Bristol-Myers Squibb Company
) recently suffered a pipeline setback when it announced the
discontinuation of the development of its hepatitis C candidate,
BMS-986094 (formerly known as INX-189) due to a safety issue.
Earlier this month, Bristol-Myers had voluntarily suspended a phase
II study following heart failure of a patient in the trial. The
patient subsequently died.
Following the safety concern and Bristol-Myers' voluntary action,
the US Food and Drug Administration (FDA) put the candidate on
clinical hold. We remind investors that BMS-986094 was added to
Bristol-Myers' pipeline following its acquisition of Inhibitex Inc.
earlier this year.
Bristol-Myers reported that nine patients from the study have been
hospitalized to date (including the patient who died). Two patients
are still in hospital. Even though the causes of these adverse
events have not yet been exactly identified, the pharma major
voluntarily suspended the trial keeping in mind the safety of the
Bristol-Myers is working with the FDA on the issue and further
announced that it will recognize a charge of $1.8 billion in its
third quarter earnings results, as a result of the termination of
the development of BMS-986094.
BRISTOL-MYERS (BMY): Free Stock Analysis Report
IDENIX PHARMA (IDIX): Free Stock Analysis
PFIZER INC (PFE): Free Stock Analysis Report
SANOFI-AVENTIS (SNY): Free Stock Analysis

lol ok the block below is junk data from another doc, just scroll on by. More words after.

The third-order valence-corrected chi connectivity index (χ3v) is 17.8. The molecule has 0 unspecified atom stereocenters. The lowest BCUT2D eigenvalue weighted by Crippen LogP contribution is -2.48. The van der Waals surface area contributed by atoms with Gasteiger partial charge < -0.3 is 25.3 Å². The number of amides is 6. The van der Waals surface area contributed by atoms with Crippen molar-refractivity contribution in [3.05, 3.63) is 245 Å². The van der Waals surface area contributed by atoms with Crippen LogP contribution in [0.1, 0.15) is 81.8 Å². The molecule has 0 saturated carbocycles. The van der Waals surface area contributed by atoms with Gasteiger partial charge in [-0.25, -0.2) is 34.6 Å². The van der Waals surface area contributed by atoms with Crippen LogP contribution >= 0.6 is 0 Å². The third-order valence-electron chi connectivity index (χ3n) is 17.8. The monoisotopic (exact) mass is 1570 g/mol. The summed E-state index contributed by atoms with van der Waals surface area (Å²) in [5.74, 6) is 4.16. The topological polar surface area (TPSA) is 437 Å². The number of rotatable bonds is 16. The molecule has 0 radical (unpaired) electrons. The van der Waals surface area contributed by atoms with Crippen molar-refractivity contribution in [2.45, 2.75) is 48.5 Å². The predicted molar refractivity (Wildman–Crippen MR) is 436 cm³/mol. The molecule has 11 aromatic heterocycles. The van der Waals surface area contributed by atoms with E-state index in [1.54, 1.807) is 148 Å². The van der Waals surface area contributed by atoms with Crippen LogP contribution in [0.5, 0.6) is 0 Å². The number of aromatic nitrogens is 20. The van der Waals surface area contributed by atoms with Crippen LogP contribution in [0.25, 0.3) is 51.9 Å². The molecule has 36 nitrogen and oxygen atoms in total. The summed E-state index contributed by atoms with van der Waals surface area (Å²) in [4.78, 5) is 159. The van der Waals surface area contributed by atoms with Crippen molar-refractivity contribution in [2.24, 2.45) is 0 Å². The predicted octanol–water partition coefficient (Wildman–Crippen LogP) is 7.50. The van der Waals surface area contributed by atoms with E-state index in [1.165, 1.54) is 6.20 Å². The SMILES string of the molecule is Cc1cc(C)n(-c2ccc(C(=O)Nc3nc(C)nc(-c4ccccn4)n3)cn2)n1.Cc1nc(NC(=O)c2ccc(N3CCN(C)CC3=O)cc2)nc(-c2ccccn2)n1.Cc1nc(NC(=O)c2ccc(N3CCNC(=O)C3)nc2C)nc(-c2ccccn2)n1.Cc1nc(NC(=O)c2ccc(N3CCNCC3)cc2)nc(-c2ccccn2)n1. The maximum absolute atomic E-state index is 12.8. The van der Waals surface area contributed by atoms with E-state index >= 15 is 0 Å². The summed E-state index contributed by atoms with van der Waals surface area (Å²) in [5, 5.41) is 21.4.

To read this article on Zacks.com click here.
Bristol-Myers intends to share the data from the phase II study
with other companies developing hepatitis C candidates. We remind
investors that Bristol-Myers is not the only company to have
suffered a hepatitis C related pipeline setback. Earlier this
Idenix Pharmaceuticals, Inc.
) received a verbal notice from the FDA placing a partial clinical
hold on its hepatitis C candidate, IDX184.
We note that Bristol-Myers has encountered quite a few pipeline
setbacks this year. In July 2012, Bristol-Myers' brivanib performed
disappointingly in a phase III study (BRISK-FL) in the
hepatocellular carcinoma indication.
Moreover, in June 2012, the company suffered a regulatory setback
when the FDA declined to approve Bristol-Myers/
) anti-clotting drug Eliquis (apixaban) on the basis of the
submitted data and issued a complete response letter.
Such pipeline/regulatory setbacks pose major challenges as
Bristol-Myers aims to recoup from the loss of exclusivity of
blockbuster blood-thinner Plavix in the US on May 17, 2012. The
genericization of Plavix, co-developed with
), has caused significant revenue losses for Bristol-Myers.
We currently have a Neutral recommendation on Bristol-Myers. The
stock carries a Zacks #3 Rank (Hold rating) in the short run.